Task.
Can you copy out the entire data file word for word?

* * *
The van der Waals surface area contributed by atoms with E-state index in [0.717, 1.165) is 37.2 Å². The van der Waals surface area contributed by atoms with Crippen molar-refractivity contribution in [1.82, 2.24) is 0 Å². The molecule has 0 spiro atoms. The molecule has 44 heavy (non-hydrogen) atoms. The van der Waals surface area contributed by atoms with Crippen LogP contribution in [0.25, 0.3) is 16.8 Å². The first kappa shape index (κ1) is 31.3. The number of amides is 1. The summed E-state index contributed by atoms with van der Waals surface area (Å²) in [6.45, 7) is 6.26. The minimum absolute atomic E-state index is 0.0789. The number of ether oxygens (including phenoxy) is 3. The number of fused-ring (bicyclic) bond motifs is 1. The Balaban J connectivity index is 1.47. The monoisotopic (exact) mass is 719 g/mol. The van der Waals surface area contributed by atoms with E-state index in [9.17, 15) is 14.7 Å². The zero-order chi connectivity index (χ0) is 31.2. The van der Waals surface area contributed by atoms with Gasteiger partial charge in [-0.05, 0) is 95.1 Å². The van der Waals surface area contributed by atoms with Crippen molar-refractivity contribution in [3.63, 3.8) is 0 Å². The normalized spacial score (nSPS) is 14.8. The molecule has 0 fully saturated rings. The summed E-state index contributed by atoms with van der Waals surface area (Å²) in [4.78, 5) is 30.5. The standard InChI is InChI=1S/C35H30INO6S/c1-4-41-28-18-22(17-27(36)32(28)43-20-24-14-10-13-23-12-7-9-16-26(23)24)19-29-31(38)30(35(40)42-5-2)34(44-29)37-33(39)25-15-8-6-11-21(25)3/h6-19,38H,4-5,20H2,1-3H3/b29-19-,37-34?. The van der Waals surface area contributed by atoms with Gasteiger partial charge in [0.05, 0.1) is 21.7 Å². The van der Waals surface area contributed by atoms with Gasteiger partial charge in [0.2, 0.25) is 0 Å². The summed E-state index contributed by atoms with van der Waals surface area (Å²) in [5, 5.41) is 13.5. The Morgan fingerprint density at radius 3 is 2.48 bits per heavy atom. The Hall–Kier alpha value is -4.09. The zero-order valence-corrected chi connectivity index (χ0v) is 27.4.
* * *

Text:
The van der Waals surface area contributed by atoms with E-state index in [0.717, 1.165) is 37.2 Å². The van der Waals surface area contributed by atoms with Crippen molar-refractivity contribution in [1.82, 2.24) is 0 Å². The molecule has 0 spiro atoms. The molecule has 44 heavy (non-hydrogen) atoms. The van der Waals surface area contributed by atoms with Crippen LogP contribution in [0.25, 0.3) is 16.8 Å². The first kappa shape index (κ1) is 31.3. The number of amides is 1. The summed E-state index contributed by atoms with van der Waals surface area (Å²) in [6.45, 7) is 6.26. The minimum absolute atomic E-state index is 0.0789. The number of ether oxygens (including phenoxy) is 3. The number of fused-ring (bicyclic) bond motifs is 1. The Balaban J connectivity index is 1.47. The monoisotopic (exact) mass is 719 g/mol. The van der Waals surface area contributed by atoms with E-state index in [9.17, 15) is 14.7 Å². The zero-order chi connectivity index (χ0) is 31.2. The van der Waals surface area contributed by atoms with Gasteiger partial charge in [-0.05, 0) is 95.1 Å². The van der Waals surface area contributed by atoms with Crippen molar-refractivity contribution in [3.63, 3.8) is 0 Å². The normalized spacial score (nSPS) is 14.8. The molecule has 0 fully saturated rings. The summed E-state index contributed by atoms with van der Waals surface area (Å²) in [4.78, 5) is 30.5. The standard InChI is InChI=1S/C35H30INO6S/c1-4-41-28-18-22(17-27(36)32(28)43-20-24-14-10-13-23-12-7-9-16-26(23)24)19-29-31(38)30(35(40)42-5-2)34(44-29)37-33(39)25-15-8-6-11-21(25)3/h6-19,38H,4-5,20H2,1-3H3/b29-19-,37-34?. The van der Waals surface area contributed by atoms with Gasteiger partial charge in [0.05, 0.1) is 21.7 Å². The van der Waals surface area contributed by atoms with Gasteiger partial charge in [0.2, 0.25) is 0 Å². The summed E-state index contributed by atoms with van der Waals surface area (Å²) in [5, 5.41) is 13.5. The Morgan fingerprint density at radius 3 is 2.48 bits per heavy atom. The Hall–Kier alpha value is -4.09. The zero-order valence-corrected chi connectivity index (χ0v) is 27.4.